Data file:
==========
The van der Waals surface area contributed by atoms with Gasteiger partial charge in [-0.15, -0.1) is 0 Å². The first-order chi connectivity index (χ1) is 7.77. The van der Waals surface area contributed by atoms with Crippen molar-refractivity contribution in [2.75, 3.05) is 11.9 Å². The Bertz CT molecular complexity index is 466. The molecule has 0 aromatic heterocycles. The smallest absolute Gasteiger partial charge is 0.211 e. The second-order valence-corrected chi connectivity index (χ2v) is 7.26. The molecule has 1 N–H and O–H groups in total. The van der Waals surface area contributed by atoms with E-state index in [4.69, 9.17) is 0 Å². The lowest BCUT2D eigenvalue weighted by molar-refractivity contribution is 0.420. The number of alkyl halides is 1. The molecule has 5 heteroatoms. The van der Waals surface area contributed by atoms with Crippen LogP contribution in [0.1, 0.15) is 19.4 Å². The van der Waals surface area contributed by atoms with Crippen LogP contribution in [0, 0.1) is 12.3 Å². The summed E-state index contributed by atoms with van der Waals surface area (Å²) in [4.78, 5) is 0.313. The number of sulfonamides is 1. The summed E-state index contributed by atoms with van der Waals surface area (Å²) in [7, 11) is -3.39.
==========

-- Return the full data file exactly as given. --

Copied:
The van der Waals surface area contributed by atoms with Gasteiger partial charge in [-0.15, -0.1) is 0 Å². The first-order chi connectivity index (χ1) is 7.77. The van der Waals surface area contributed by atoms with Crippen molar-refractivity contribution in [2.75, 3.05) is 11.9 Å². The Bertz CT molecular complexity index is 466. The molecule has 0 aromatic heterocycles. The smallest absolute Gasteiger partial charge is 0.211 e. The second-order valence-corrected chi connectivity index (χ2v) is 7.26. The molecule has 1 N–H and O–H groups in total. The van der Waals surface area contributed by atoms with E-state index in [4.69, 9.17) is 0 Å². The lowest BCUT2D eigenvalue weighted by molar-refractivity contribution is 0.420. The number of alkyl halides is 1. The molecule has 5 heteroatoms. The van der Waals surface area contributed by atoms with Crippen LogP contribution in [0.1, 0.15) is 19.4 Å². The van der Waals surface area contributed by atoms with Crippen LogP contribution in [0, 0.1) is 12.3 Å². The summed E-state index contributed by atoms with van der Waals surface area (Å²) in [4.78, 5) is 0.313. The number of sulfonamides is 1. The summed E-state index contributed by atoms with van der Waals surface area (Å²) in [7, 11) is -3.39.